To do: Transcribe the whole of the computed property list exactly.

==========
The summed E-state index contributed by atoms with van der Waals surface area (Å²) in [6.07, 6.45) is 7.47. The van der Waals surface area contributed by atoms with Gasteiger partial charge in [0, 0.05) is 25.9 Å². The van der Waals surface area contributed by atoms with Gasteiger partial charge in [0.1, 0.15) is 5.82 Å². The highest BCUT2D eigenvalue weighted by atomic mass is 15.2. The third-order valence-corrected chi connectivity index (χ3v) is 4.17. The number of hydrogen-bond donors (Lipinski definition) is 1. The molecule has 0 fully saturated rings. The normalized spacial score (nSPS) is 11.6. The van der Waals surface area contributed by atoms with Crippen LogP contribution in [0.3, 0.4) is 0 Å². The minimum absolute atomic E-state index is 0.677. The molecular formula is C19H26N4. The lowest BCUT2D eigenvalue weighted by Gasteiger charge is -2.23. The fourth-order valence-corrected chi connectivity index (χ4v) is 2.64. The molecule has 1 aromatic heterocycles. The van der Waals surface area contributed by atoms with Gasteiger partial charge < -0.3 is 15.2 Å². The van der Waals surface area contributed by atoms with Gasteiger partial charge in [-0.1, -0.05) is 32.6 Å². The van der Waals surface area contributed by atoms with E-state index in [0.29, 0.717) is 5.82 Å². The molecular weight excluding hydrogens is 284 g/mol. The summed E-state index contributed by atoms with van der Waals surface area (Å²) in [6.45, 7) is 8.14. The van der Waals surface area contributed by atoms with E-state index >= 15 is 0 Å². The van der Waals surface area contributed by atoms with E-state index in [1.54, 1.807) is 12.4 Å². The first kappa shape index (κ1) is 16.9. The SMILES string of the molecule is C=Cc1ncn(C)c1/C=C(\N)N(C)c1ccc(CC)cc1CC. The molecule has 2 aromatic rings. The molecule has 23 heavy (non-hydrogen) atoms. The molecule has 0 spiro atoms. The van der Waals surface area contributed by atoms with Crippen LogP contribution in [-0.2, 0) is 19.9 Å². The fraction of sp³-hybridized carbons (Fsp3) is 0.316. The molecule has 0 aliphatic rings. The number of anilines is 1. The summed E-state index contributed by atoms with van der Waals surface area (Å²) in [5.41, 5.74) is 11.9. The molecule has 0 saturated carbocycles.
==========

The summed E-state index contributed by atoms with van der Waals surface area (Å²) in [6.07, 6.45) is 7.47. The van der Waals surface area contributed by atoms with Gasteiger partial charge in [0, 0.05) is 25.9 Å². The van der Waals surface area contributed by atoms with Gasteiger partial charge in [0.1, 0.15) is 5.82 Å². The highest BCUT2D eigenvalue weighted by atomic mass is 15.2. The third-order valence-corrected chi connectivity index (χ3v) is 4.17. The number of hydrogen-bond donors (Lipinski definition) is 1. The molecule has 0 fully saturated rings. The normalized spacial score (nSPS) is 11.6. The van der Waals surface area contributed by atoms with Crippen LogP contribution in [0.3, 0.4) is 0 Å². The minimum absolute atomic E-state index is 0.677. The molecular formula is C19H26N4. The lowest BCUT2D eigenvalue weighted by Gasteiger charge is -2.23. The fourth-order valence-corrected chi connectivity index (χ4v) is 2.64. The molecule has 1 aromatic heterocycles. The van der Waals surface area contributed by atoms with Gasteiger partial charge < -0.3 is 15.2 Å². The van der Waals surface area contributed by atoms with Gasteiger partial charge in [-0.1, -0.05) is 32.6 Å². The van der Waals surface area contributed by atoms with E-state index in [0.29, 0.717) is 5.82 Å². The molecular weight excluding hydrogens is 284 g/mol. The summed E-state index contributed by atoms with van der Waals surface area (Å²) in [6.45, 7) is 8.14. The van der Waals surface area contributed by atoms with E-state index >= 15 is 0 Å². The van der Waals surface area contributed by atoms with E-state index in [1.54, 1.807) is 12.4 Å². The first kappa shape index (κ1) is 16.9. The SMILES string of the molecule is C=Cc1ncn(C)c1/C=C(\N)N(C)c1ccc(CC)cc1CC. The molecule has 2 aromatic rings. The molecule has 23 heavy (non-hydrogen) atoms. The molecule has 0 spiro atoms. The van der Waals surface area contributed by atoms with Crippen LogP contribution in [-0.2, 0) is 19.9 Å². The fraction of sp³-hybridized carbons (Fsp3) is 0.316. The molecule has 0 aliphatic rings. The number of anilines is 1. The summed E-state index contributed by atoms with van der Waals surface area (Å²) in [5.41, 5.74) is 11.9. The molecule has 0 saturated carbocycles.